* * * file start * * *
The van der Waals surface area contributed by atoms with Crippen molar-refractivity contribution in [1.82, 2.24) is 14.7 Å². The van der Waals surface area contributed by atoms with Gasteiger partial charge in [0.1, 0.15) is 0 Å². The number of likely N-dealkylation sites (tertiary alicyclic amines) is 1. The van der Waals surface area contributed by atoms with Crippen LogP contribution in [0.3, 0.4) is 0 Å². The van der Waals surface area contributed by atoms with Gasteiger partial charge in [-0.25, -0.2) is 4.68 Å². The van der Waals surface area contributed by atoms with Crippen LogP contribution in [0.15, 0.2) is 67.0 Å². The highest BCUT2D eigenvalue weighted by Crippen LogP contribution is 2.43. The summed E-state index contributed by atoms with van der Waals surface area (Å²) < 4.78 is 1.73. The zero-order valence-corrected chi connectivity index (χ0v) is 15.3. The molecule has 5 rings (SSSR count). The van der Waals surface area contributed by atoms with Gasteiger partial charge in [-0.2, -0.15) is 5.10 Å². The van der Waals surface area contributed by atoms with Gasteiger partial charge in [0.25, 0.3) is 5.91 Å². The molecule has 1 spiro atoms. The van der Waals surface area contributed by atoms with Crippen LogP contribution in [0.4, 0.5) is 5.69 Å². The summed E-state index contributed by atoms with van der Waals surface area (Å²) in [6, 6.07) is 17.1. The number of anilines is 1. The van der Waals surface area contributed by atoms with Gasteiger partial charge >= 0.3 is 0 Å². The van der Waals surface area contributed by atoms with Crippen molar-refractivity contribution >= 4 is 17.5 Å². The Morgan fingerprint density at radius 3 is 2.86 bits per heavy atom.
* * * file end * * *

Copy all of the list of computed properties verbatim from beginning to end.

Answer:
The van der Waals surface area contributed by atoms with Crippen molar-refractivity contribution in [1.82, 2.24) is 14.7 Å². The van der Waals surface area contributed by atoms with Gasteiger partial charge in [0.1, 0.15) is 0 Å². The number of likely N-dealkylation sites (tertiary alicyclic amines) is 1. The van der Waals surface area contributed by atoms with Crippen LogP contribution in [0.3, 0.4) is 0 Å². The van der Waals surface area contributed by atoms with Gasteiger partial charge in [-0.25, -0.2) is 4.68 Å². The van der Waals surface area contributed by atoms with Crippen LogP contribution in [0.15, 0.2) is 67.0 Å². The highest BCUT2D eigenvalue weighted by Crippen LogP contribution is 2.43. The summed E-state index contributed by atoms with van der Waals surface area (Å²) < 4.78 is 1.73. The zero-order valence-corrected chi connectivity index (χ0v) is 15.3. The molecule has 5 rings (SSSR count). The van der Waals surface area contributed by atoms with Gasteiger partial charge in [-0.2, -0.15) is 5.10 Å². The van der Waals surface area contributed by atoms with Gasteiger partial charge in [0.25, 0.3) is 5.91 Å². The molecule has 1 spiro atoms. The van der Waals surface area contributed by atoms with Crippen LogP contribution in [0.4, 0.5) is 5.69 Å². The summed E-state index contributed by atoms with van der Waals surface area (Å²) in [6, 6.07) is 17.1. The number of anilines is 1. The van der Waals surface area contributed by atoms with Gasteiger partial charge >= 0.3 is 0 Å². The van der Waals surface area contributed by atoms with Crippen molar-refractivity contribution >= 4 is 17.5 Å². The Morgan fingerprint density at radius 3 is 2.86 bits per heavy atom.